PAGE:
Sunday, 14 November 2010

German Panzers I WW

A relatively recent post in Sidney Roundwood's excellent blog (a MUST for any IWW wargamer fan) about the British Tank Corps in I WW, prompted my curiosity about the development of the German Panzers during the Great War.

I did some research in Internet and could really find little material (at least in English), just a book published by  Tankograd dealing primaraly with the AV7 development (probably too narrow in scope) and a work by Steven Zaloga (a well known military historian) called German Panzers 1914 -1918  published by Osprey.

Although not a big fan of Osprey's books, I decided to go for the latter, considering that it could be a good introductory work into this thematic. And I have to recknon that despite being a short 50-pages work it finally surpassed my initial (probably too low) expectations.

A brief history of the I WW Panzer development
The Germans arrived really late to the the armour race, as the only serious effort to develop a Panzer force went well into 1917; furthermore, their efforts were additionally hampered by the scarcity of raw materials (metal plates) competing with other war needs as well as the lack of serious planning (model development, testing and manufacturing chains were subject to frequent changes of opinions and sometimes contradictory orders).

In addition, the German High Command were neither utterly impressed by the initial performance of the British armour in 1916 nor were convinced about their usefulness in the defensive battles fought in 1916 and 1917. The change of opinion came only after the Battle of Cambrai (November 1917) and coinciding with the change of stance for the 1918 campaign (from defensive into offensive).

Therefore, the first time a "relevant" Panzer force showed in the battlefield was in March 1918 with Operation Michael in the St Quentin area... with a total of 10 (!!) tanks. As I mentioned before, the development of the German panzer force was hindered by the policy of stop-and-go of the previous years. And in fact the tank force used in this battle comprised just 5 made-in-Germany  A7Vs while the rest were made of "recycled" British Mark IV, from those abandoned in the fields of Cambrai the previous year.

The A7V probably made an impressive sight in the field, considering that this Behemoth was operated by a crew of 18 members. In addition it could double the speed of the Mark IV, reaching up to 9 mph, and therefore keeping  pace with the Sturmtruppen that they usually operated with (the slow British models usually were left behind by the infantry).

However, from reading Zaloga's book, the AV7 battle performance was plagued with lots of mechanical problems and you can infer from most battle reports that many of the units never made into the battlefield because of breakdowns befor reaching the starting line (something also usual on the British side, although they had the advantage of aligning a significant lager amount of tanks).

An interesting reading refers to the first-ever recorded tank battle that took place next to the village of   Villers-Bretonneux on April 24, 1918. This encounter saw the duel between the German A7V called "Nixe" and a gorup of Mark IVs of the 1st Bon Tank Corps. It ended up with two destroyed  Mark IVs but Nixe so seriously hit that had to be abandoned by the crew.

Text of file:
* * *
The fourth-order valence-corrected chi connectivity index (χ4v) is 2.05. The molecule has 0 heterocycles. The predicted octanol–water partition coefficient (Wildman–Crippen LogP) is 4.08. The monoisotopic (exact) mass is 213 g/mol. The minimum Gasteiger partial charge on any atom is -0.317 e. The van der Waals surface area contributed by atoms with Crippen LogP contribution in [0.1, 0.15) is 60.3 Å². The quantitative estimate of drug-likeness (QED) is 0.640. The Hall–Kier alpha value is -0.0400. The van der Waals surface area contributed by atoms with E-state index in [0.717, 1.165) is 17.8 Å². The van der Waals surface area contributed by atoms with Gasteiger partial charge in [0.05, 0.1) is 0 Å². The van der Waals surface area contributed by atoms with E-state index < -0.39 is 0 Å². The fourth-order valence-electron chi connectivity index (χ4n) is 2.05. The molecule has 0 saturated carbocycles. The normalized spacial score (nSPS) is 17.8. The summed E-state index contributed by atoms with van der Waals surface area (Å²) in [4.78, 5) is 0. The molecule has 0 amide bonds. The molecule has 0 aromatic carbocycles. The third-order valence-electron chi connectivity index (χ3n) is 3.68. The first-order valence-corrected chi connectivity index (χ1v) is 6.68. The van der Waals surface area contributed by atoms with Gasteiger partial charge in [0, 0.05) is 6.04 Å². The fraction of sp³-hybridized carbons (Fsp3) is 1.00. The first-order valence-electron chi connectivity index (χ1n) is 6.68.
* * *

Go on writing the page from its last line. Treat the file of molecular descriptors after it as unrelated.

Incidentally in that same area,  A7V "Mephisto" run into a shell hole, got stranded and was later captured by the Australian forces in the area, being shipped into Australia and actually being the only original example surviving in the world (you can see a detailed "walk around" of this A7V currently in Queensland here).

By mid 1918 the A7V was out of production and the beleguered German tank forces were rebuilt using captured Mark IVs. Although other Allied models were notorously present in the European battlefields (French Schneiders and FT 17s or British Whippets) the Germans tend to disregard the lighter tanks and no records exist of units deploying other models than heavies.

Considerations of a wargamer

From the point of a wargamer, forming a German panzer unit probably makes little sense, specially of planning to acquire some of the emblematic A7V models, in the light of the previous comments: on the one hand, very few and highly scattered units saw combat and additionally the captured Mark IVs had an overwhelming presence relative to the A7Vs.

Even if you go for them the models would only be useful to play a short 8-month period of battles, running from March to November 1918, another point of consideration. Additionally, the Germans favoured camouflage patters for its tank units: painting can be a hindrance for guys like me that are totally hopeless with the airbrush.

I'm still deciding what to do, but probably  I'll finally paint a couple of models, both a Mark IV and an A7V. Great War sells both models although neither is specially cheap; I already bought a Mark IV model last Christmas that has seen some action already in 2010 in the Cambrai fields (see photo).

The Great War's model comes with a main resin-body part and several metal add-ons (rails, exhaust pipe, guns and Mgs). The main resin piece has an outstanding level of detail but I have some trouble in glueing the metal rail parts in place, but  in general I felt quite pleased with the model.

The price remains the main "con" of the model (currently running at 35 GBP) but I have not found alternatives so far... and well, Christmas is getting close... may be I will have to speak to both my wife and my mother about this year's Christmas gift...

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